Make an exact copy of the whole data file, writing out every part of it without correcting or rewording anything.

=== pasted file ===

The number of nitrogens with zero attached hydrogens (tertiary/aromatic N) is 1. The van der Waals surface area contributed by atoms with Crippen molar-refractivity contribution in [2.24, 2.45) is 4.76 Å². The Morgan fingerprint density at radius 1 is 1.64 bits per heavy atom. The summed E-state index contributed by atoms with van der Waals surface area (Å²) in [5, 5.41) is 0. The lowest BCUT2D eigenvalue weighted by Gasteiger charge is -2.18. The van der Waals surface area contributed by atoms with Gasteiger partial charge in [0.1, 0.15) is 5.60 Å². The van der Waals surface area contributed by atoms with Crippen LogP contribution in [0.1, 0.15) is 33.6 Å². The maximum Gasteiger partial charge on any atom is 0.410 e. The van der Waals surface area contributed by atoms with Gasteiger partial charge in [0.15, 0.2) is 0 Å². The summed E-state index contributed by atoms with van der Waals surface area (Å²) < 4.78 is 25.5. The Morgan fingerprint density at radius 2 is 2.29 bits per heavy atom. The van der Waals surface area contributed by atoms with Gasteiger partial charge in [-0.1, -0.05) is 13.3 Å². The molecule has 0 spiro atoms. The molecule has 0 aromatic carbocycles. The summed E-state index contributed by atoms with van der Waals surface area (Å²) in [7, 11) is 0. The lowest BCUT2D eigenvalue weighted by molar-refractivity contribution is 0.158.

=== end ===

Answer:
The number of nitrogens with zero attached hydrogens (tertiary/aromatic N) is 1. The van der Waals surface area contributed by atoms with Crippen molar-refractivity contribution in [2.24, 2.45) is 4.76 Å². The Morgan fingerprint density at radius 1 is 1.64 bits per heavy atom. The summed E-state index contributed by atoms with van der Waals surface area (Å²) in [5, 5.41) is 0. The lowest BCUT2D eigenvalue weighted by Gasteiger charge is -2.18. The van der Waals surface area contributed by atoms with Gasteiger partial charge in [0.1, 0.15) is 5.60 Å². The van der Waals surface area contributed by atoms with Crippen LogP contribution in [0.1, 0.15) is 33.6 Å². The maximum Gasteiger partial charge on any atom is 0.410 e. The van der Waals surface area contributed by atoms with Gasteiger partial charge in [0.15, 0.2) is 0 Å². The summed E-state index contributed by atoms with van der Waals surface area (Å²) < 4.78 is 25.5. The Morgan fingerprint density at radius 2 is 2.29 bits per heavy atom. The van der Waals surface area contributed by atoms with Gasteiger partial charge in [-0.1, -0.05) is 13.3 Å². The molecule has 0 spiro atoms. The molecule has 0 aromatic carbocycles. The summed E-state index contributed by atoms with van der Waals surface area (Å²) in [7, 11) is 0. The lowest BCUT2D eigenvalue weighted by molar-refractivity contribution is 0.158.